The majority of CFOs also feel that regulators’ ability to protect the financial system and bank customers have remained the same. More than a third of U.S. CFOs have less confidence in regulators (39 percent), while only a handful are more confident (3 percent).

The percentage of European CFOs responding to the survey who were more confident (19 percent) in regulators was much higher than that of their U.S. counterparts.

However, in terms of managing risk, U.S. CFOs showed more confidence in risk controls and the risk management process (86 percent), a likely direct result of Sarbanes-Oxley, which is celebrating its 10th anniversary. Fewer CFOs in Europe showed confidence in risk controls (65 percent).

"Having faced a turbulent economic environment in the first half of 2012, CFO confidence has understandably begun to erode," said Financial Executives International president and CEO Marie Hollein in a statement. “With an upcoming presidential election in the U.S., economic turmoil in Europe, and ongoing widespread investigations into financial institutions, there are credible reasons for the dip we have seen in CFO confidence. Still, many CFOs expect for company revenues to increase, a good sign for hiring, especially in the U.S. as well as increased capital spending and investments made in both staff and equipment.”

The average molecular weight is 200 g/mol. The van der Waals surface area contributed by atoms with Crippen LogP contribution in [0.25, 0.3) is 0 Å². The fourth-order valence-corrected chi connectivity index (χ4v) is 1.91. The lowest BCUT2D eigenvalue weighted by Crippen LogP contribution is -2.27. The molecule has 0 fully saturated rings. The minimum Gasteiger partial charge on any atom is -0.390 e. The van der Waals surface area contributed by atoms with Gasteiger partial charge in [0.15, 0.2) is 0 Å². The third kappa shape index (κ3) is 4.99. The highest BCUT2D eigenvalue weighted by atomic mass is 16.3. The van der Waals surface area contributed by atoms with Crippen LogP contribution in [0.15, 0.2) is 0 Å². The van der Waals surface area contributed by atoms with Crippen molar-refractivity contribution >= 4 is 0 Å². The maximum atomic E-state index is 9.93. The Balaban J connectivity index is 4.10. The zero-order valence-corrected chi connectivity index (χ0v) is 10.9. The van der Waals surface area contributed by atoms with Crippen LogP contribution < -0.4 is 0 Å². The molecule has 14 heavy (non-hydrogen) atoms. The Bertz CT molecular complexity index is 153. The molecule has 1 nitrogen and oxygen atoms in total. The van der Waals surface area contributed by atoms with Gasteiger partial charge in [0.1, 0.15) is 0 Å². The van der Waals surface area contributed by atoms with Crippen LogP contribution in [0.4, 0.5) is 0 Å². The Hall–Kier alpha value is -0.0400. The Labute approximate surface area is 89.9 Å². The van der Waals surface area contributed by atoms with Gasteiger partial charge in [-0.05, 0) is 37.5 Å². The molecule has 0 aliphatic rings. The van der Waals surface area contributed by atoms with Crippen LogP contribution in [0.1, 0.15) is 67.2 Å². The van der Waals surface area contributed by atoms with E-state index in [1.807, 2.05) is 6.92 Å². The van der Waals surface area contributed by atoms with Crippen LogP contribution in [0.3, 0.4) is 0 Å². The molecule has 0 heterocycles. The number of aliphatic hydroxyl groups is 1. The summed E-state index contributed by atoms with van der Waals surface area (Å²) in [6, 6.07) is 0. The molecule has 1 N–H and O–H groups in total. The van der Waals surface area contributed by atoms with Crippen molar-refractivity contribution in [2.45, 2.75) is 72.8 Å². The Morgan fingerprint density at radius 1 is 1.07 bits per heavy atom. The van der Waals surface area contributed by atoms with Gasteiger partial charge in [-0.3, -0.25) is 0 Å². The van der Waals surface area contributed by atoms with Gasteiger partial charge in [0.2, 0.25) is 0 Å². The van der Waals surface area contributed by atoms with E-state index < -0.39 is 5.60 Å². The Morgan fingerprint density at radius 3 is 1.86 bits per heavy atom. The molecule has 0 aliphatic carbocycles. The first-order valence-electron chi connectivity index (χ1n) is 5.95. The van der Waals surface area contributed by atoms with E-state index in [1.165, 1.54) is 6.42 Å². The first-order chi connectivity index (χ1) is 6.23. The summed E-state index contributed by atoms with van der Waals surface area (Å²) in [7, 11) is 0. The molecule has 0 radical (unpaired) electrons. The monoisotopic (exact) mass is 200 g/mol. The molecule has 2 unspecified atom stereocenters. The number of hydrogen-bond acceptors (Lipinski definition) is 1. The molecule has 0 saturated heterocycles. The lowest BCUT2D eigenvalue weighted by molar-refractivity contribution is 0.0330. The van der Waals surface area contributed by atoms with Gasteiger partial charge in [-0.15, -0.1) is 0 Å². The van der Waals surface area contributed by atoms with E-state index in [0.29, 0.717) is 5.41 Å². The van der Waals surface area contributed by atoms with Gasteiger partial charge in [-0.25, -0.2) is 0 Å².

As the European financial crisis continues, CFOs expressed different feelings about the future of the European Union. While CFOs agree on a global basis regarding the status of the European Union in six months (“status quo" was the top choice for more than a third of CFOs in both regions), 42 percent of European CFOs forecast consolidation one year from now, with 29 percent expecting a recovery. This is in contrast to U.S. CFOs who suggest the EU may face “dissolution” (24 percent) or recovery (20 percent) one year from now. 

CFOs also revealed that cash flows were the most important factor in measuring their financial performance. This was the case for more than half of EU CFOs who favored cash flows (58 percent), while 46 percent of CFOs in the U.S. also chose cash flows.

U.S. CFOs also consider earnings an important measure of financial performance (41 percent), while European CFOs value cash flow at a 3-to-1 rate over earnings.

Another point of difference between EU CFOs and U.S. CFOs was in the importance of cash reserves and sales. European CFOs attach more importance to cash reserves, while U.S. CFOs place a higher value on sales.

CFOs Lean Toward Romney